Upstairs in the Rachel Feferman Gallery you'll find "First Light," a regional group exhibition that's wild and wonderful, which is not surprising since it was assembled by BIMA Executive Director Greg Robinson, with the expert assistance a stellar list of Pacific Northwest curators that he rounded up for the occasion: Max Grover, Norie Sato, Cynthia Sears, Jake Seniuk, Janice Shaw, and Barbara Earl Thomas. If you recognize any of those names, I don't have to tell you any more. If you don't, then just trust me when I say that you’ll wander happily through this show with your eyes wide open and your brain buzzing.

It includes more than 50 artists, established and upcoming, from all over the Northwest, working in every possible medium. You should go to the BIMA website for the complete list (http://www.biartmuseum.org/exhibitions/first-light-regional-group-exhibition/), but I want to list a few of my favorites: Lucy Congdon Hanson's big kinetic "Spoon"; Chris Jordan's "Oil Barrels," a hypnotic modern mandala with a rusted oil barrel at the center looking for all the world like our poor planet Earth, which is hung next to David Kroll's haunting "Koi and Blue Flower Vase;" a drawing and dry-point etching by the endlessly amazing Carl Chew; Allen Moe's elegant pottery vessels that are startlingly enhanced by what I will only describe as unexpected accouterments; Steve Einhorn's timely Peace Piece ("Guns Into Ukes") musical contraptions (look for the vintage Packard hubcap); and "Fire Inside the Heart," a big, sexy painting by Linda Okazaki that's full of secret symbols. If you ever find yourself regretting your decision to skip the NYC art scene, sit down in front of "Roundelay," Heather Dew Oaksen's video installation and watch the subway cars shoot by for a while.

The views from the second-floor Beacon Gallery (or as I call it, the prow; sometimes I can't tell if this a museum or a luxury yacht) are even better than those on the first, but you’ll find yourself distracted from all that natural beauty by the unnatural beauty of "Sea 'scape" an installation by Port Townsend artist Margie McDonald. It's an invasion of fanciful and delicate marine creatures, made from recycled copper, yacht rigging wire, and fishing line, that look like the merging of sea-life and neural synapses. On opening day, this was still a work in progress so it's impossible to say what it will eventually look like, but McDonald definitely won my award for most creative use of gallery space thanks to the spidery sea stars that cling to and crawl out from the crevices in the glass wall panels.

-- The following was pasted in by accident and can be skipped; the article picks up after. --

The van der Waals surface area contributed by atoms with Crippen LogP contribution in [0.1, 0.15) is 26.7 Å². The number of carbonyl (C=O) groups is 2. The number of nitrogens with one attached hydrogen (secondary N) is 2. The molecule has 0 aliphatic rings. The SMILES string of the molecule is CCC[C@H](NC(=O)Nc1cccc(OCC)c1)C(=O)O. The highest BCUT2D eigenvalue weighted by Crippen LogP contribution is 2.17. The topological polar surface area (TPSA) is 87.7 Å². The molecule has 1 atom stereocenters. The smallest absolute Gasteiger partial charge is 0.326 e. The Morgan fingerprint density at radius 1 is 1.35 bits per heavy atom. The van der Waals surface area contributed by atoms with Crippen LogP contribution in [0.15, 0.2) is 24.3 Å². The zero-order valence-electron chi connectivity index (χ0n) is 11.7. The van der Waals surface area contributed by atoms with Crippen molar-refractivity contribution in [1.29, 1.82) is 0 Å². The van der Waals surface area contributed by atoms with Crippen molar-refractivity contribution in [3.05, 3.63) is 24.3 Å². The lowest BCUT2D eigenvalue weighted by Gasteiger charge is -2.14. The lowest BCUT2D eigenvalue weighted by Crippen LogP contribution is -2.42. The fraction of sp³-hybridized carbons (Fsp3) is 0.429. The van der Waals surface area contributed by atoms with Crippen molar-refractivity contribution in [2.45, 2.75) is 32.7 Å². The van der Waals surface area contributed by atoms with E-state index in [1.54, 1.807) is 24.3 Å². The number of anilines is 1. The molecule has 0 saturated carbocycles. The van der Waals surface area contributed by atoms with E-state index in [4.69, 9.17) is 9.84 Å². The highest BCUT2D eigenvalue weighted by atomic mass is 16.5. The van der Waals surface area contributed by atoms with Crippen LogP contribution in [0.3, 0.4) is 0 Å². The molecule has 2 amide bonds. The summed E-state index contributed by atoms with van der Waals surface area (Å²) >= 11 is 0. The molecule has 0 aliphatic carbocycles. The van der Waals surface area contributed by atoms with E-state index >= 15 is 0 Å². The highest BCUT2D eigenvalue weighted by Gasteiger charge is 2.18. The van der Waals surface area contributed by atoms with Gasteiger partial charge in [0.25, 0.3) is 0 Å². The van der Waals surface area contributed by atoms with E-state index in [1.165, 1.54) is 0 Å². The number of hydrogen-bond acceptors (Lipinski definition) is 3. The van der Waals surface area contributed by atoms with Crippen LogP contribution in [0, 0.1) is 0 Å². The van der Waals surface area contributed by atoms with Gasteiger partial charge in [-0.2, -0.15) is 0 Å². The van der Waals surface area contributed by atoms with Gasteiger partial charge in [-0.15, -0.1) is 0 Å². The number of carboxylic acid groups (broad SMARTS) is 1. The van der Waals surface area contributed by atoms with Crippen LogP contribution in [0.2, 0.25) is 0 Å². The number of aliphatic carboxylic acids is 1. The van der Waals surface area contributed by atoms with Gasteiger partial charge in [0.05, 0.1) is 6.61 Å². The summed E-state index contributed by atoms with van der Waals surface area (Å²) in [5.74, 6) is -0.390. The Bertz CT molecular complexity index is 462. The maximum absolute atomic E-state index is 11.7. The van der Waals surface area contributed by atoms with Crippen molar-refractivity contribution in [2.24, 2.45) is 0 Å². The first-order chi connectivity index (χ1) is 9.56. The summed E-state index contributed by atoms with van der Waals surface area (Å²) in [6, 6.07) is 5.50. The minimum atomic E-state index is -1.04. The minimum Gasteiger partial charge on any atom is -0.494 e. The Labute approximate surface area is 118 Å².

On the ferry ride back to Seattle I felt a little turned around, like I was returning to the quiet island from an art adventure in the big city. That alone was worth the trip. And given how easy it is to walk on the ferry downtown and walk off the boat at BIMA’s front door, I’ll be doing it again soon because there’s still plenty more to see.

Kathy Cain

Kathleen Cain is a Seattle-based writer who has been spending an inordinate amount of time on the Bainbridge Island ferry lately.

Bainbridge Island Museum of Art is located at 550 Winslow Way East on Bainbridge Island Washington and is open dailty 10 A.M. to 6 P.M. Admission is free. For more information, visit www.biartmuseum.org.